Tuberculosis occurs all over the world but there is great difference in prevalence between the developed world and the rest of the world. This could be attributed to early diagnosis and treatment, better nutrition, better housing and preventive measures.
At a point it was almost nonexistent in the developed world but those countries relaxed and the disease has re-surfaced with a vengeance.
India is said to account for about a fifth of new infections of tuberculosis globally, the reasons for this are obvious.
1. What Causes Tuberculosis?
Tuberculosis is caused by a germ called mycobacterium tuberculosis. It is found all over the world and has survived so long because it has the ability to develop resistance to drugs if treatment is not strictly followed by those who have the disease.
The disease is curable.
2. How Does Tuberculosis Spread?
TB spreads from person to person through spit of an infected person that has dried up. When dried up, it with the germs it contains can be blown by wind and any one can breathe it in. Very rarely it can spread by direct contact with the saliva or cough of a person with the disease. Very rarely too, it can spread from animal to person through unsterilized milk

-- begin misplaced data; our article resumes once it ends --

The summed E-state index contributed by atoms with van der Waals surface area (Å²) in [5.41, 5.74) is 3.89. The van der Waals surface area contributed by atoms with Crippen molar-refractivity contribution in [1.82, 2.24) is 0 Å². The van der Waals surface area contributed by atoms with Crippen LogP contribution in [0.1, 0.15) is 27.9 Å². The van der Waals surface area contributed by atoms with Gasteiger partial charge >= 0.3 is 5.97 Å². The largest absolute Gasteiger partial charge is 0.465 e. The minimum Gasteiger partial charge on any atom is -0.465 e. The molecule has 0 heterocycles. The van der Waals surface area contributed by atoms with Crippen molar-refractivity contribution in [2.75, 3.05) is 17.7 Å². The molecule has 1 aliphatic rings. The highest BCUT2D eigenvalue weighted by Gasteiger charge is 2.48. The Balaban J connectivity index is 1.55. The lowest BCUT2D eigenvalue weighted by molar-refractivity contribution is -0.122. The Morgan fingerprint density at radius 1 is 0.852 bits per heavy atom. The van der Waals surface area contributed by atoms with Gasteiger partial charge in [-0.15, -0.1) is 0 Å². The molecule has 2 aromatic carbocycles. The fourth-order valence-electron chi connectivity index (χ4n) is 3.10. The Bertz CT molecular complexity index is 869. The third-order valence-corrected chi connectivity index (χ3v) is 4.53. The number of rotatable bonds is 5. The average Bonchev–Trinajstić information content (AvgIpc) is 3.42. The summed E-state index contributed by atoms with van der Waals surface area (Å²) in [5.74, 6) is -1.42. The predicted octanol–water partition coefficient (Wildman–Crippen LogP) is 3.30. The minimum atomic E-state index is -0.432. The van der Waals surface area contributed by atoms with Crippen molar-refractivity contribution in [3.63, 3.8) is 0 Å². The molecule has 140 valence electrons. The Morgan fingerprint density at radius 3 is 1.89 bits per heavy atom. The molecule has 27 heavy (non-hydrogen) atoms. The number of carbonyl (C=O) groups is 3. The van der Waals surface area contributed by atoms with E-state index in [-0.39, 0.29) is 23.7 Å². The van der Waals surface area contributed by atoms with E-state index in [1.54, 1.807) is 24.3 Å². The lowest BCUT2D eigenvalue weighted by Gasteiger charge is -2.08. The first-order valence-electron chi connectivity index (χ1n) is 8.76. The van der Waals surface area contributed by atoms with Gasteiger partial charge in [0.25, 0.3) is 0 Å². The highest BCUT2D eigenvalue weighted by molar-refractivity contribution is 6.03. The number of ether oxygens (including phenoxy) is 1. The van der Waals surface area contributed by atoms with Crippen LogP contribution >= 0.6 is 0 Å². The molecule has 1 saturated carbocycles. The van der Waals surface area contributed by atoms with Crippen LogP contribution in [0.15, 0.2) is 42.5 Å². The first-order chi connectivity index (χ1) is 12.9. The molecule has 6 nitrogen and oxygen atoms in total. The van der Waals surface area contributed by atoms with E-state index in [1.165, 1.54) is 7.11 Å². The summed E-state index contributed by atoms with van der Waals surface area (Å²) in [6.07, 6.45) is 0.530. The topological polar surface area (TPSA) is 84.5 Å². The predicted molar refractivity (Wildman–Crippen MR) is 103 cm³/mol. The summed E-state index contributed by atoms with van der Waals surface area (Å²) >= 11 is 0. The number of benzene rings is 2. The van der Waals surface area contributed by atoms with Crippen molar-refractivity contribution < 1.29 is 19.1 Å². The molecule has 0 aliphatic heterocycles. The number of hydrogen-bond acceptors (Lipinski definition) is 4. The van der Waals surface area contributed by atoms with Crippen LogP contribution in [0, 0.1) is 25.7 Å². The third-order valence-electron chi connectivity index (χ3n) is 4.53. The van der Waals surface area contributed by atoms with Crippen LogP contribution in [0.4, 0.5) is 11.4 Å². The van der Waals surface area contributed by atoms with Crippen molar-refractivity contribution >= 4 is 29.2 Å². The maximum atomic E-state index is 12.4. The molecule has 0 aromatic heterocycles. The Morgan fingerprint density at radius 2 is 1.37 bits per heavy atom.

3. When Do You Suspect You May Have Tuberculosis?
See a doctor when you have cough that refuses to go, you experience night sweats but this is so common in Nigeria because most of the time there is no light; if you experience unexplained weight loss.
4. What Can Put You at Risk?
Tuberculosis is found more among the poor, the uneducated and those living in poorly ventilated crowded homes. It affects all ages but prevalence tends to increase with age. Some chronic diseases such as diabetes, HIV and cancer increase the risk of TB.
5. What are the possible complications of Tuberculosis?
Untreated or poorly treated tuberculosis leads to death from inability to breath as the lungs would have been destroyed.
Tuberculosis can be prevented in the following ways:
a.Vaccination against TB at birth
c.Well ventilated housing
d.TB drugs given to babies born of mothers with TB, to adults with close contact to those with active TB and to people with chronic diseases that are likely to increase their risk of contracting TB.